Publishers Weekly - Publisher's WeeklyAmateur sleuths Tony and Pat Pratt, last seen in Murder at Musket Beach , return to head off ostensible racism in Lee's unengaging second effort. A mystery writer employed as a troubleshooter for a Japanese film crew on location in Oregon, Tony overhears cowboy JayDee Hampton threatening one of the actors, Dennis Shimada. Hampton and his partners, Win and Grandpa Miller, own the ranch where a Japanese version of Little House on the Prairie is being filmed, and all three, it seems, hate Asians. A bag of rattlesnakes placed in the Pratts' hotel room suggests that their relationship with the Japanese may have offended someone. But because Tony had just switched rooms with Shimada, he cannot be sure that the reptiles were meant for him. Nor is the target evident when, during the filming of a stampede, a horse is shot out from under JayDee. Other disasters--and two deaths--occur in close succession. Unfortunately, however, all the characters' motives are made clear early on, and by process of elimination we can guess at the identity of the real villain, introduced late in the story but foreshadowed in heavy-handed fashion. The resolution is workmanlike and offers no surprises. (Mar.)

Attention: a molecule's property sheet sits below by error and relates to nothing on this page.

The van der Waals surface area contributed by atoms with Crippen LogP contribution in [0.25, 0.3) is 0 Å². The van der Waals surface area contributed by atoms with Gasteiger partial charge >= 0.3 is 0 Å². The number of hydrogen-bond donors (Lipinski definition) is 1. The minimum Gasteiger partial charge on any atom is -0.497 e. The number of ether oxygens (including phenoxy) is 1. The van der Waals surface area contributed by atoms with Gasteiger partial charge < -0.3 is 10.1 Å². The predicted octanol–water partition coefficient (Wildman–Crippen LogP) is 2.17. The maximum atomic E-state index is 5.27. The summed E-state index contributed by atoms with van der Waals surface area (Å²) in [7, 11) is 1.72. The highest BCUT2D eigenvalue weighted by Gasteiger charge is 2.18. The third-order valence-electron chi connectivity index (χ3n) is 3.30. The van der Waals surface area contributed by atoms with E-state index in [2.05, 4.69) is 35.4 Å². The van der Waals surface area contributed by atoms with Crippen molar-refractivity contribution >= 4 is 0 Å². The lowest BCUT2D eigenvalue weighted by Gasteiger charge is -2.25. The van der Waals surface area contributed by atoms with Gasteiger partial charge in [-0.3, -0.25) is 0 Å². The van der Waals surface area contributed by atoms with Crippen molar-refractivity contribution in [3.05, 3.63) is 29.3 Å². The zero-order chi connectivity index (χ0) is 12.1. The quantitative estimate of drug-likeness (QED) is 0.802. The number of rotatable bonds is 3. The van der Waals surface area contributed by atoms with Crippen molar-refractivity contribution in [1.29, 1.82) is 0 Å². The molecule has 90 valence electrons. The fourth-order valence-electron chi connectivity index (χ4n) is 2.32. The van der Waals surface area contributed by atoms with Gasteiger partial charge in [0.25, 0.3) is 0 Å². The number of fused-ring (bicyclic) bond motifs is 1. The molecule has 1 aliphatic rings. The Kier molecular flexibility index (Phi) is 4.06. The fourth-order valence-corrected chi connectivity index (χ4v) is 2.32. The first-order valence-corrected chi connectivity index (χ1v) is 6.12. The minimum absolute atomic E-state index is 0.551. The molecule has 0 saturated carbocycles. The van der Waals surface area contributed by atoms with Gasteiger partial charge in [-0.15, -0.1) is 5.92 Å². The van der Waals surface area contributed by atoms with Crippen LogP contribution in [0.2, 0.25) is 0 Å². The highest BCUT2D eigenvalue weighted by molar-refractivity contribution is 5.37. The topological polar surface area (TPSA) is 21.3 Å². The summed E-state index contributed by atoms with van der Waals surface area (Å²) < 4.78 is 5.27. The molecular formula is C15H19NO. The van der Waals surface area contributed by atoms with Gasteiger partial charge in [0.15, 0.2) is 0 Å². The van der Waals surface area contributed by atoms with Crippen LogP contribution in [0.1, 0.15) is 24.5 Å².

Library JournalWholesome husband/wife team Tony and Pat Pratt make their second appearance ( Murder at Musket Beach , LJ 3/1/90) in northwest Oregon, where Tony serves as local facilitator/ombudsman for a Japanese TV crew. As the Japanese shoot scenes in the spectacular wilderness, they encounter forest fire, sabotage, stampede, unprepared-for white-water rapids, abduction, and attempted murder--all apparently directed at Tony. Wife Pat, meanwhile, wrings her hands, wheedles information, and provides sympathy. Final events eliminate the bad guys in satisfying Western fashion. Even pacing, solidly grounded locale, and constant diversion make this better than its predecessor. For larger collections.
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